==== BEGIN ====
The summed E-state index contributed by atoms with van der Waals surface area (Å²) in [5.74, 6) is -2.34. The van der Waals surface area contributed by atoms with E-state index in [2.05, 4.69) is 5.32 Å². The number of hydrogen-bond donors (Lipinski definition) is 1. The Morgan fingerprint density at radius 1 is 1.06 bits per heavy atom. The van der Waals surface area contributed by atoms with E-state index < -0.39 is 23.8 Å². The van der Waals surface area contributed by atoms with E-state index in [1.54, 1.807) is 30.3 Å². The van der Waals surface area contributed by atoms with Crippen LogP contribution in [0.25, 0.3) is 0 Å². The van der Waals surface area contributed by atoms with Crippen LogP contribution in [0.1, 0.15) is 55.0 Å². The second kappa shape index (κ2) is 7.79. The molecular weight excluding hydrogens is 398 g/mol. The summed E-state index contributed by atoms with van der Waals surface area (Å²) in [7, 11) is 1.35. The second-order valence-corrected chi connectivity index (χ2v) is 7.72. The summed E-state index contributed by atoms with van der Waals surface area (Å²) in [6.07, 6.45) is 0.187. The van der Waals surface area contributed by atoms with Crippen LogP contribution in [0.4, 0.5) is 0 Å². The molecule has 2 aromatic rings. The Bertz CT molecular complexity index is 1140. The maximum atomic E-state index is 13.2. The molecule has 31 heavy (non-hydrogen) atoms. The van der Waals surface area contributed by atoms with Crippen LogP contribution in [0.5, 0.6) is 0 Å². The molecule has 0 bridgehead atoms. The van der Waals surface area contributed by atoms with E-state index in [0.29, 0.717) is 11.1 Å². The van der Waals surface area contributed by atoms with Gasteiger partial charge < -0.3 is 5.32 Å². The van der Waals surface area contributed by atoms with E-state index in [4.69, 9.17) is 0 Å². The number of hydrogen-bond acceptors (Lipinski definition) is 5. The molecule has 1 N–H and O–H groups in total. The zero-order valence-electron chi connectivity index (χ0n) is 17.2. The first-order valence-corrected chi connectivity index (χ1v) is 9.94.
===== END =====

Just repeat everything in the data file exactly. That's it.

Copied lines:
The summed E-state index contributed by atoms with van der Waals surface area (Å²) in [5.74, 6) is -2.34. The van der Waals surface area contributed by atoms with E-state index in [2.05, 4.69) is 5.32 Å². The number of hydrogen-bond donors (Lipinski definition) is 1. The Morgan fingerprint density at radius 1 is 1.06 bits per heavy atom. The van der Waals surface area contributed by atoms with E-state index < -0.39 is 23.8 Å². The van der Waals surface area contributed by atoms with E-state index in [1.54, 1.807) is 30.3 Å². The van der Waals surface area contributed by atoms with Crippen LogP contribution in [0.25, 0.3) is 0 Å². The van der Waals surface area contributed by atoms with Crippen LogP contribution in [0.1, 0.15) is 55.0 Å². The second kappa shape index (κ2) is 7.79. The molecular weight excluding hydrogens is 398 g/mol. The summed E-state index contributed by atoms with van der Waals surface area (Å²) in [7, 11) is 1.35. The second-order valence-corrected chi connectivity index (χ2v) is 7.72. The summed E-state index contributed by atoms with van der Waals surface area (Å²) in [6.07, 6.45) is 0.187. The van der Waals surface area contributed by atoms with Crippen LogP contribution in [0.4, 0.5) is 0 Å². The molecule has 2 aromatic rings. The Bertz CT molecular complexity index is 1140. The maximum atomic E-state index is 13.2. The molecule has 31 heavy (non-hydrogen) atoms. The van der Waals surface area contributed by atoms with Crippen LogP contribution in [0.5, 0.6) is 0 Å². The molecule has 0 bridgehead atoms. The van der Waals surface area contributed by atoms with E-state index in [0.29, 0.717) is 11.1 Å². The van der Waals surface area contributed by atoms with Gasteiger partial charge < -0.3 is 5.32 Å². The van der Waals surface area contributed by atoms with E-state index in [4.69, 9.17) is 0 Å². The number of hydrogen-bond acceptors (Lipinski definition) is 5. The molecule has 1 N–H and O–H groups in total. The zero-order valence-electron chi connectivity index (χ0n) is 17.2. The first-order valence-corrected chi connectivity index (χ1v) is 9.94.